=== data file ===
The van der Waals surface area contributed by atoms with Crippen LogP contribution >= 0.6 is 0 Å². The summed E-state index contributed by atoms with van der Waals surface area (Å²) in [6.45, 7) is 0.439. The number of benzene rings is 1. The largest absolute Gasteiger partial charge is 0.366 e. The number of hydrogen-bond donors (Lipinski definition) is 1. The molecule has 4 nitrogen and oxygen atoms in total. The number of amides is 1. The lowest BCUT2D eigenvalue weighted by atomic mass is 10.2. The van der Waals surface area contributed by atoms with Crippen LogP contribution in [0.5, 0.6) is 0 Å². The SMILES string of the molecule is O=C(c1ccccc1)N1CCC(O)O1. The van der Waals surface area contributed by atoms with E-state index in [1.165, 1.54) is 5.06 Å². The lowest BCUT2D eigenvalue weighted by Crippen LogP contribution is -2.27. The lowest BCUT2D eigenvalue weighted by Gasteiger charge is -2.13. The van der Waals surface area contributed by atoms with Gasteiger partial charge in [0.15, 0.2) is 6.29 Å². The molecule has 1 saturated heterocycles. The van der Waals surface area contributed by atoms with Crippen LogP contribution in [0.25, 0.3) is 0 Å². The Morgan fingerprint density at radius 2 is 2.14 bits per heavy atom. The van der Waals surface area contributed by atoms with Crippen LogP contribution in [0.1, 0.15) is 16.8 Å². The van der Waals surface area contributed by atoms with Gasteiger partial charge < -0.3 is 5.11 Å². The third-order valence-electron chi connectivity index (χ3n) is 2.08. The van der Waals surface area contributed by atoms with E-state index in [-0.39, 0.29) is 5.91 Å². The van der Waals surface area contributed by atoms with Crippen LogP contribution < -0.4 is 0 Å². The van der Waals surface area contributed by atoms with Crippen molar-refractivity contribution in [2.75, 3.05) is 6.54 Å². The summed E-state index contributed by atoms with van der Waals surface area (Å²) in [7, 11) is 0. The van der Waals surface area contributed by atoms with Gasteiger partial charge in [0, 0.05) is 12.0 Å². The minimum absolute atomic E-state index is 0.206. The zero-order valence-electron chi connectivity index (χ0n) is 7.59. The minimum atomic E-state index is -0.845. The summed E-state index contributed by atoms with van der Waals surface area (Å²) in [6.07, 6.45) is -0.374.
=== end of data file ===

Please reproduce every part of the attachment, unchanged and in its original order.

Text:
The van der Waals surface area contributed by atoms with Crippen LogP contribution >= 0.6 is 0 Å². The summed E-state index contributed by atoms with van der Waals surface area (Å²) in [6.45, 7) is 0.439. The number of benzene rings is 1. The largest absolute Gasteiger partial charge is 0.366 e. The number of hydrogen-bond donors (Lipinski definition) is 1. The molecule has 4 nitrogen and oxygen atoms in total. The number of amides is 1. The lowest BCUT2D eigenvalue weighted by atomic mass is 10.2. The van der Waals surface area contributed by atoms with Crippen LogP contribution in [0.5, 0.6) is 0 Å². The SMILES string of the molecule is O=C(c1ccccc1)N1CCC(O)O1. The van der Waals surface area contributed by atoms with E-state index in [1.165, 1.54) is 5.06 Å². The lowest BCUT2D eigenvalue weighted by Crippen LogP contribution is -2.27. The lowest BCUT2D eigenvalue weighted by Gasteiger charge is -2.13. The van der Waals surface area contributed by atoms with Gasteiger partial charge in [0.15, 0.2) is 6.29 Å². The molecule has 1 saturated heterocycles. The van der Waals surface area contributed by atoms with Crippen LogP contribution in [0.25, 0.3) is 0 Å². The Morgan fingerprint density at radius 2 is 2.14 bits per heavy atom. The van der Waals surface area contributed by atoms with Crippen LogP contribution in [0.1, 0.15) is 16.8 Å². The van der Waals surface area contributed by atoms with Gasteiger partial charge < -0.3 is 5.11 Å². The third-order valence-electron chi connectivity index (χ3n) is 2.08. The van der Waals surface area contributed by atoms with E-state index in [-0.39, 0.29) is 5.91 Å². The van der Waals surface area contributed by atoms with Crippen LogP contribution < -0.4 is 0 Å². The van der Waals surface area contributed by atoms with Crippen molar-refractivity contribution in [2.75, 3.05) is 6.54 Å². The summed E-state index contributed by atoms with van der Waals surface area (Å²) in [7, 11) is 0. The van der Waals surface area contributed by atoms with Gasteiger partial charge in [0, 0.05) is 12.0 Å². The minimum absolute atomic E-state index is 0.206. The zero-order valence-electron chi connectivity index (χ0n) is 7.59. The minimum atomic E-state index is -0.845. The summed E-state index contributed by atoms with van der Waals surface area (Å²) in [6.07, 6.45) is -0.374.